|
|
|
MailTribune.com
  • 'Road diet' collusion's far-fetched

  • I guess I have a suspicious mind by nature, but I can't help wondering about the timing of the road diet and the proposal to build a senior center on East Main Street. The road diet idea popped up a couple weeks after it came out that someone wanted to build a three-story assisted-living complex on the same street. Is the city getting ready to make the road easier for all those seniors? What gives?
    • email print
      Comment
  • I guess I have a suspicious mind by nature, but I can't help wondering about the timing of the road diet and the proposal to build a senior center on East Main Street. The road diet idea popped up a couple weeks after it came out that someone wanted to build a three-story assisted-living complex on the same street. Is the city getting ready to make the road easier for all those seniors? What gives?
    — Bob P., Medford
    There's nothing wrong with a suspicious mind, Bob. We know a lot of people at Since You Asked headquarters who react suspiciously if you even say "Hello" to them in the morning.
    We're sure that you're not that bad, Bob, but your suspicions suggest there's some kind of conspiracy theory between the city and the developers of the senior complex.
    "Not so," said Cory Crebbin, director of Medford's Public Works Department.
    The city has been eyeing many streets that have four lanes, but might be better served with two travel lanes and a center turn lane, he said. In addition, two bike lanes would be installed.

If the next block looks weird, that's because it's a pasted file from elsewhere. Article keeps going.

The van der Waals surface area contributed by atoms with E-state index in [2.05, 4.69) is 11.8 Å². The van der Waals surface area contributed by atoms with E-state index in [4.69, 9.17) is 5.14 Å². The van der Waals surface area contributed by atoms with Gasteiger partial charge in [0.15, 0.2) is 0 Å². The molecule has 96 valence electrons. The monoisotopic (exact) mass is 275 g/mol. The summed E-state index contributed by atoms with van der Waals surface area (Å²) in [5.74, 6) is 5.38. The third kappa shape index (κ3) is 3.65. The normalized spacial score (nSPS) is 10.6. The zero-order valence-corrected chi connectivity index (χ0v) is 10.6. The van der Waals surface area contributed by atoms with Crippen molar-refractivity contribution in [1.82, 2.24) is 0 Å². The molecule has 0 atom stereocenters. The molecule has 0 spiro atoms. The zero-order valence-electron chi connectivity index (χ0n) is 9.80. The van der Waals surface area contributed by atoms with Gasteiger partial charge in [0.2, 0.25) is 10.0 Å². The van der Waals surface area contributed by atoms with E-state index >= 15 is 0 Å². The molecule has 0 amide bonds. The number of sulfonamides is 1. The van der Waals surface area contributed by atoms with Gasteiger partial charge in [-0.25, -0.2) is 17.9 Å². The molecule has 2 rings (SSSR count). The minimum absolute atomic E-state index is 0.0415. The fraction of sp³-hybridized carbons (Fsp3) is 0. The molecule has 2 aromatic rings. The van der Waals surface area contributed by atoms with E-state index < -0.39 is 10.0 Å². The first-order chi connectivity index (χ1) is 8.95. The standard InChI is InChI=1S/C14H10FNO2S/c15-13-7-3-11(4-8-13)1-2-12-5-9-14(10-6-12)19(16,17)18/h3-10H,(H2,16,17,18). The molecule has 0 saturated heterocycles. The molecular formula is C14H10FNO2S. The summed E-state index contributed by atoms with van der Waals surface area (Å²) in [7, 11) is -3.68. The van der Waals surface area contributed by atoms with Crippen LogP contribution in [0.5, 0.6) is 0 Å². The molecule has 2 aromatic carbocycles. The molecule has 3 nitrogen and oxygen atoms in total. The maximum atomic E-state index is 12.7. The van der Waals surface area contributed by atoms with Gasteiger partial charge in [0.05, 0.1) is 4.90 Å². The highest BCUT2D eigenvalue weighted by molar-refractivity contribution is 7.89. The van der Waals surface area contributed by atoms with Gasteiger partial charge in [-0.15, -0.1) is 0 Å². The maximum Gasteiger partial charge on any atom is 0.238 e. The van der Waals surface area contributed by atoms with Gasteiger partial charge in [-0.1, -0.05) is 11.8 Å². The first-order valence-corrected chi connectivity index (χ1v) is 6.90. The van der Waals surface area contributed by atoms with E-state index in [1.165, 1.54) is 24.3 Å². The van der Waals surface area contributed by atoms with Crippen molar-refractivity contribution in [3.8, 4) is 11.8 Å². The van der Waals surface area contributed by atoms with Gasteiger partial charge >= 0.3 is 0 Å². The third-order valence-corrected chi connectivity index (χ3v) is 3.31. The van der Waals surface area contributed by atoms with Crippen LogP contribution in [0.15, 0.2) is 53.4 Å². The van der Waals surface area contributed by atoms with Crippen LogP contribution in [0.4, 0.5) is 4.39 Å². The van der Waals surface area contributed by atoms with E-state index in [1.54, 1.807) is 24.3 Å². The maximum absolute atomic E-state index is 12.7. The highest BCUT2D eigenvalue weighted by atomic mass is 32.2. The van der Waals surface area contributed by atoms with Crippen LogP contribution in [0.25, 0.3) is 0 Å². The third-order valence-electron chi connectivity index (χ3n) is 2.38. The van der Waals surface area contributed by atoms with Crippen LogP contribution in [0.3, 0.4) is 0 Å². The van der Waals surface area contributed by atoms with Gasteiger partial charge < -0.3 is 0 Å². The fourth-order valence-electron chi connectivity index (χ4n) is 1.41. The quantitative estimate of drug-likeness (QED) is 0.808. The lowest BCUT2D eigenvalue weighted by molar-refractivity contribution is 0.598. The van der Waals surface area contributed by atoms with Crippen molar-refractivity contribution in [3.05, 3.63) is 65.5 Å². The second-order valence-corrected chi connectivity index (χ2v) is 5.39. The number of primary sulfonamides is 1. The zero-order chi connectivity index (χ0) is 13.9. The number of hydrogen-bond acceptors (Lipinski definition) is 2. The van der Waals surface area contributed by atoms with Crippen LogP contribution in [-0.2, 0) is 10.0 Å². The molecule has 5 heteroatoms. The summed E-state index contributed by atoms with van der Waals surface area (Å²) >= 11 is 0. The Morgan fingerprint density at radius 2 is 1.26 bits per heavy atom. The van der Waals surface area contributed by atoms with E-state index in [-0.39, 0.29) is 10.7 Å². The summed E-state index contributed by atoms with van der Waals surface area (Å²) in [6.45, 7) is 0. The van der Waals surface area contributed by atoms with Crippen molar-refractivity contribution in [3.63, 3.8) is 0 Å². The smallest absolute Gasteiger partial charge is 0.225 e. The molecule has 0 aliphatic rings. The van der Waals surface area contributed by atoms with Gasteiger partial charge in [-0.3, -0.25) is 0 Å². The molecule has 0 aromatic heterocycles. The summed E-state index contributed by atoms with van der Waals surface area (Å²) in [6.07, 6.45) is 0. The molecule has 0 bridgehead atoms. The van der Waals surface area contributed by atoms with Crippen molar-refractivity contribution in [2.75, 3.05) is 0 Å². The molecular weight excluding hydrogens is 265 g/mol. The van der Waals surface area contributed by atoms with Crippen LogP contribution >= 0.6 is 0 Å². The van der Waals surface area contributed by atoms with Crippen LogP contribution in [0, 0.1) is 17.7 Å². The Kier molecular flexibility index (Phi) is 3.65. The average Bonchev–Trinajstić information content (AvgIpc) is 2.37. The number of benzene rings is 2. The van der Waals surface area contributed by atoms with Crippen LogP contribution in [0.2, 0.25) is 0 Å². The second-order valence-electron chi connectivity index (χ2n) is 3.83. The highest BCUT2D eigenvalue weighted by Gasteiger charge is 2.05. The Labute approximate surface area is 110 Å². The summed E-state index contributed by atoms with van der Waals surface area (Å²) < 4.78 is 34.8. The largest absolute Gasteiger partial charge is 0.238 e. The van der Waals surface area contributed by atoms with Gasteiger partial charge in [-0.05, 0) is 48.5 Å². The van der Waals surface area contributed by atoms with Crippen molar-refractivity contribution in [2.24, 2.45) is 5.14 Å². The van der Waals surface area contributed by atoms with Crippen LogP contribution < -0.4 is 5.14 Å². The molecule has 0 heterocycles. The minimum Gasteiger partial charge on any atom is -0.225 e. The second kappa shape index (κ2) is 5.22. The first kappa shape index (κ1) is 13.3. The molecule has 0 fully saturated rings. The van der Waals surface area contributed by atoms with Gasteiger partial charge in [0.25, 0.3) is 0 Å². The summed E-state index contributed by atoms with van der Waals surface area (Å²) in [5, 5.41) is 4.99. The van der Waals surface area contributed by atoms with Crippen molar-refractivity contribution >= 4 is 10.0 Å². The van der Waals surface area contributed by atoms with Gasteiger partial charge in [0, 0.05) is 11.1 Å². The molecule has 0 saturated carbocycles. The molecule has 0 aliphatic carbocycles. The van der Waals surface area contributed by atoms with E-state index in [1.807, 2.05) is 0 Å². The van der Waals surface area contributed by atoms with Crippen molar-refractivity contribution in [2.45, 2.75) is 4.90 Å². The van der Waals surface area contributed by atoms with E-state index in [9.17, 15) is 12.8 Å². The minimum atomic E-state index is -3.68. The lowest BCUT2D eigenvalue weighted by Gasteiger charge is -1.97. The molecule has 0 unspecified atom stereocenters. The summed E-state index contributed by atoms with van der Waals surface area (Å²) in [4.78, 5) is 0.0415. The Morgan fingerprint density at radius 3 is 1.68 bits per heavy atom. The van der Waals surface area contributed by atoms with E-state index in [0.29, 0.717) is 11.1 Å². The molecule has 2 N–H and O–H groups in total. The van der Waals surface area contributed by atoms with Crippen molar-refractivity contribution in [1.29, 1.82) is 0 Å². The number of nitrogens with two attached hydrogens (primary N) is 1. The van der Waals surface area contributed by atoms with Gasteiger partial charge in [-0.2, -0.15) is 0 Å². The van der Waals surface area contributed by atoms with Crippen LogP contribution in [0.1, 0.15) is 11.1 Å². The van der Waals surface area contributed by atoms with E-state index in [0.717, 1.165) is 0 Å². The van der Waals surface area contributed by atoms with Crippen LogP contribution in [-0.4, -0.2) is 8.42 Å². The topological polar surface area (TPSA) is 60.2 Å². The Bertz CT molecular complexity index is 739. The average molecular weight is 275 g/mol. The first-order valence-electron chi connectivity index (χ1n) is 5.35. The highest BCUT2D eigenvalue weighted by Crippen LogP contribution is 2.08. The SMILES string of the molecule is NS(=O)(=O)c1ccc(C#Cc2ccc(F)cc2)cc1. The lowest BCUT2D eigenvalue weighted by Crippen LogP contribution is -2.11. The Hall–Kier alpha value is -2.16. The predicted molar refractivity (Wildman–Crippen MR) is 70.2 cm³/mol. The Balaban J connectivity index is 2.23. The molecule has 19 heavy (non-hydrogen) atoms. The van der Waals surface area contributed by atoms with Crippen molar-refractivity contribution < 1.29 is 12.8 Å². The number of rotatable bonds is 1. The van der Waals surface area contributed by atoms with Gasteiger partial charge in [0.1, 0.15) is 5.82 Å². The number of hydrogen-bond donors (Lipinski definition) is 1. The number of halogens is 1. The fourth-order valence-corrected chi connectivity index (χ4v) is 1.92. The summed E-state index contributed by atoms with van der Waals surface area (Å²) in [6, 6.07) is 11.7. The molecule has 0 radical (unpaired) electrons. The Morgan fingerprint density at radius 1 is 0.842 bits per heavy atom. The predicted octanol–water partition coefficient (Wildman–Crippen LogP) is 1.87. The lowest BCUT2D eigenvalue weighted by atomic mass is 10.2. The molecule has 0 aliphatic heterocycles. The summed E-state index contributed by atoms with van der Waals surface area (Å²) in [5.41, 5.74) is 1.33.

To prove his case, Crebbin cites a 2003 Transportation System Plan to identify 30 streets that could support alternative means of transportation such as bikes.
    "We've been working on this for a while, but it's a 20-year plan," Crebbin said.
    For the city to qualify for federal and state grants, it needs such a plan to show that it's making an effort to develop alternative methods of transportation.
    Also, Crebbin said, the road is extremely unsafe for pedestrians to cross, because if they put their foot out onto the street to signal they want to cross, they could get run over.
    With the bike lanes on either side of the street, pedestrians have a chance to step into the roadway without risk of losing a foot — or worse.
    By the way, Crebbin objects to the use of the phrase "road diet."
    "We think of this more as a way to make the street safer," Crebbin said.
    Send questions to "Since You Asked," Mail Tribune Newsroom, P.O. Box 1108, Medford, OR 97501; by fax to 541-776-4376; or by email to youasked@mailtribune.com. We're sorry, but the volume of questions received prevents us from answering all of them.
Reader Reaction

      calendar